The Pensions Regulator's Draft Single Code of Practice

A draft single code of practice (the Single Code) has been published by The Pensions Regulator (TPR). The Single Code deals with the governance and administration of pension schemes and applies to pension scheme trustees.

The initial draft is part of a first phase intended to replace ten existing codes of practice. TPR plans to replace all existing codes of practice into the Single Code in a series of phases. TPR also plans to review all existing guidance.

In addition to merging ten existing codes of practice, the Single Code covers new topics such as remuneration, stewardship and climate change.

The Single Code sets out TPR's expectations for compliance with the law. It is not legally binding, but the courts and TPR may take compliance with the Single Code into consideration in deciding whether a statutory requirement has been met. In practice, 
therefore, compliance with the Single Code is likely to be seen as mandatory.

In due course trustees will need to familiarise themselves with the Single Code and review their existing internal controls and procedures in line with the Single Code.

Insights

The Pensions Regulator's consultation on a new code for Contribution Notices

Writing for the Financial Times' Pensions Expert, senior associate Chris Edwards-Earl discusses the Pensions Regulator's consultation on a new code for Contribution Notices.

DWP response to consultation on draft regulations strengthening TPR’s powers

Pensions analysis: The Department for Work and Pensions (DWP) has published its response to its consultation on the proposed drafting of two regulations which would strengthen the powers of the Pensions Regulator (TPR) to issue contribution notices and gather information, following changes introduced by the Pension Schemes Act 2021. Chris Edwards-Earl discusses the response.

TPR seeks views on how it will apply new Contribution Notice tests

Pensions analysis: The Pensions Regulator (TPR) has launched a consultation on changes to its Code of Practice 12 following the introduction, by the Pension Schemes Act 2021 (PSA 2021), of new tests in relation to its Contribution Notice (CN) power. Stephen Richards and Chris Edwards-Earl comment on TPR’s consultation.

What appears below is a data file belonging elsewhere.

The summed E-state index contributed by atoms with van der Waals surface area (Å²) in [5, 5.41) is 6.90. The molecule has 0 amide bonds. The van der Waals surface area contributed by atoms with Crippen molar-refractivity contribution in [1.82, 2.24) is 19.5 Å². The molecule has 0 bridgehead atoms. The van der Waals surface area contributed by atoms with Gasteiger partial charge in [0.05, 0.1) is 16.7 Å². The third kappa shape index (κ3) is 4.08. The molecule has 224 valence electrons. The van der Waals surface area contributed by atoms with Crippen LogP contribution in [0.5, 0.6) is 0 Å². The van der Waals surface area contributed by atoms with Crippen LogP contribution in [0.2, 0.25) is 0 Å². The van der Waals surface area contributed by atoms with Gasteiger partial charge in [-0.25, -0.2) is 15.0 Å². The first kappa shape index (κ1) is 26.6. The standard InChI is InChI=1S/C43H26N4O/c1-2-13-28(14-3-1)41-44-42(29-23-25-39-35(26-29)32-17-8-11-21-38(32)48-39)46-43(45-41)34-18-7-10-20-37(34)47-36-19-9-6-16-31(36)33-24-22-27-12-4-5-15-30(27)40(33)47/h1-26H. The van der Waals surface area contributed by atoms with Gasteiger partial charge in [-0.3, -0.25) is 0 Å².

Why standstill agreements matter for pensions schemes

In a piece first published by Professional Pensions, senior associate Chris Edwards-Earl and partner Helena Berman look at the judgment in Kingsley Napley LLP v Harris & Another.

DWP’s consultation on regulations under PSA 2021 strengthening TPR’s powers

Chris Edwards-Earl comments that under the recently enacted Pension Schemes Act 2021 (PSA 2021), the powers of the Pensions Regulator (TPR) were clarified and expanded.

In conversation: Transfer to master trust

This is an important conversation for anyone involved with a workplace DC pension scheme. The government has proposed some draft regulations which are due to come into effect on 5 October 2021. These are likely to force those running workplace trust-based DC schemes to transfer those schemes to a master trust. 

Occupational DC schemes - are you ready?

From October 2021, it is proposed that new and game-changing obligations for those involved in occupational defined contribution (DC) schemes will come into force. These will require certain schemes to compare their value for members against the value offered by large commercial DC schemes and, ultimately, result in increased consolidation of schemes in this area.

The Pension Schemes Bill - Just the beginning?

It was widely anticipated in the pensions industry that the Pension Schemes Bill (the Bill) would receive Royal Assent at the end of 2020. However, it is perhaps unsurprising it did not get over the line with much of the Government's time taken up with Brexit and Covid-19. It has, however now passed through all of the Parliamentary stages and is awaiting Royal Assent.

Pensions 2021 - the top six topics to watch

2020 was not the year that any of us expected. With Brexit and Covid-19 occupying much of the Government's time, it is little surprise that some of the developments that were expected to occur in the pensions world did not materialise. As a result, we expect 2021 to be a busy year for the pensions industry, with changes on the horizon that sponsors, trustees and pensions professionals will need to get to grips with.

Compliance Statements to CMA due by 7 January 2021

Requirements under the Investment Consultancy and Fiduciary Management Market Investigation Order 2019

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